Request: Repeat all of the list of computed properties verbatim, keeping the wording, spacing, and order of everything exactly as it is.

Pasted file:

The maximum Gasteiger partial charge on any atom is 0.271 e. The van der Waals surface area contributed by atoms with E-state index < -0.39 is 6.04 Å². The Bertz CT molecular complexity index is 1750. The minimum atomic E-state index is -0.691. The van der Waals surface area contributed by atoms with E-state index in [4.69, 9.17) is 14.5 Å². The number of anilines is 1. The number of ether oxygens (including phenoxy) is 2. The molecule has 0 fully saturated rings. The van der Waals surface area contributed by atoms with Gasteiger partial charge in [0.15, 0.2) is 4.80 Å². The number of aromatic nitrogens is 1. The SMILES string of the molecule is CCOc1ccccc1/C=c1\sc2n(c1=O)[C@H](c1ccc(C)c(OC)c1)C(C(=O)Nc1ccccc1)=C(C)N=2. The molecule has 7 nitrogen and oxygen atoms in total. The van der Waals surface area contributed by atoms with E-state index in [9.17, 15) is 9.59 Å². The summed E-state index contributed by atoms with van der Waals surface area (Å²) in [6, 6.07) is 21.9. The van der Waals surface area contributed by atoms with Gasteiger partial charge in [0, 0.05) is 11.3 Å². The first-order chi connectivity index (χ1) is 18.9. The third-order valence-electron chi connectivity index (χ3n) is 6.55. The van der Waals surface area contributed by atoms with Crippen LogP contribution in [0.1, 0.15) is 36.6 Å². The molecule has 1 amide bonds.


The maximum Gasteiger partial charge on any atom is 0.271 e. The van der Waals surface area contributed by atoms with E-state index < -0.39 is 6.04 Å². The Bertz CT molecular complexity index is 1750. The minimum atomic E-state index is -0.691. The van der Waals surface area contributed by atoms with E-state index in [4.69, 9.17) is 14.5 Å². The number of anilines is 1. The number of ether oxygens (including phenoxy) is 2. The molecule has 0 fully saturated rings. The van der Waals surface area contributed by atoms with Gasteiger partial charge in [0.15, 0.2) is 4.80 Å². The number of aromatic nitrogens is 1. The SMILES string of the molecule is CCOc1ccccc1/C=c1\sc2n(c1=O)[C@H](c1ccc(C)c(OC)c1)C(C(=O)Nc1ccccc1)=C(C)N=2. The molecule has 7 nitrogen and oxygen atoms in total. The van der Waals surface area contributed by atoms with E-state index in [9.17, 15) is 9.59 Å². The summed E-state index contributed by atoms with van der Waals surface area (Å²) in [6, 6.07) is 21.9. The van der Waals surface area contributed by atoms with Gasteiger partial charge in [0, 0.05) is 11.3 Å². The first-order chi connectivity index (χ1) is 18.9. The third-order valence-electron chi connectivity index (χ3n) is 6.55. The van der Waals surface area contributed by atoms with Crippen LogP contribution in [0.1, 0.15) is 36.6 Å². The molecule has 1 amide bonds.